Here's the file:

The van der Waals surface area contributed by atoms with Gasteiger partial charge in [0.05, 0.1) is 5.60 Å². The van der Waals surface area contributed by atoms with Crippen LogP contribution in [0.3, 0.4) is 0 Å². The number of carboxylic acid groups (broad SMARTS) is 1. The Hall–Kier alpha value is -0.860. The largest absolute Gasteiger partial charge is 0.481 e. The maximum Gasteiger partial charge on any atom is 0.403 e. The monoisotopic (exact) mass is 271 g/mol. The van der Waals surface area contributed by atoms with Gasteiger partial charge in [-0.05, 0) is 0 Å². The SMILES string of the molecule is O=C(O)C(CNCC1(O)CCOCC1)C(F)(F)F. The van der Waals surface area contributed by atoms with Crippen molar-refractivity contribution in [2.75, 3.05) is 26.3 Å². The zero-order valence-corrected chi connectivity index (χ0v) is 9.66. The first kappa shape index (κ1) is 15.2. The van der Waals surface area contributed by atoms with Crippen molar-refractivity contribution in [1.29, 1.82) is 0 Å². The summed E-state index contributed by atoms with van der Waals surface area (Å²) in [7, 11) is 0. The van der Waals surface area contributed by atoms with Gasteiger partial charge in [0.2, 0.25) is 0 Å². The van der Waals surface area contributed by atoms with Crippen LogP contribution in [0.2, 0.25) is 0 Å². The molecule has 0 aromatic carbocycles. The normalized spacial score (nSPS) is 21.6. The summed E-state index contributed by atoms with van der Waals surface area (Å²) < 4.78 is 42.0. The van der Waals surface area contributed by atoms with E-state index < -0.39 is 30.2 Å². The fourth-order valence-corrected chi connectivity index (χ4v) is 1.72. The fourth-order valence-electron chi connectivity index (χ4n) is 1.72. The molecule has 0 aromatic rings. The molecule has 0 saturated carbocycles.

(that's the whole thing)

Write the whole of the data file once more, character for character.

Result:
The van der Waals surface area contributed by atoms with Gasteiger partial charge in [0.05, 0.1) is 5.60 Å². The van der Waals surface area contributed by atoms with Crippen LogP contribution in [0.3, 0.4) is 0 Å². The number of carboxylic acid groups (broad SMARTS) is 1. The Hall–Kier alpha value is -0.860. The largest absolute Gasteiger partial charge is 0.481 e. The maximum Gasteiger partial charge on any atom is 0.403 e. The monoisotopic (exact) mass is 271 g/mol. The van der Waals surface area contributed by atoms with Gasteiger partial charge in [-0.05, 0) is 0 Å². The SMILES string of the molecule is O=C(O)C(CNCC1(O)CCOCC1)C(F)(F)F. The van der Waals surface area contributed by atoms with Crippen molar-refractivity contribution in [2.75, 3.05) is 26.3 Å². The zero-order valence-corrected chi connectivity index (χ0v) is 9.66. The first kappa shape index (κ1) is 15.2. The van der Waals surface area contributed by atoms with Crippen molar-refractivity contribution in [1.29, 1.82) is 0 Å². The summed E-state index contributed by atoms with van der Waals surface area (Å²) in [7, 11) is 0. The van der Waals surface area contributed by atoms with Gasteiger partial charge in [0.2, 0.25) is 0 Å². The van der Waals surface area contributed by atoms with Crippen LogP contribution in [0.2, 0.25) is 0 Å². The molecule has 0 aromatic carbocycles. The normalized spacial score (nSPS) is 21.6. The summed E-state index contributed by atoms with van der Waals surface area (Å²) < 4.78 is 42.0. The van der Waals surface area contributed by atoms with E-state index < -0.39 is 30.2 Å². The fourth-order valence-corrected chi connectivity index (χ4v) is 1.72. The fourth-order valence-electron chi connectivity index (χ4n) is 1.72. The molecule has 0 aromatic rings. The molecule has 0 saturated carbocycles.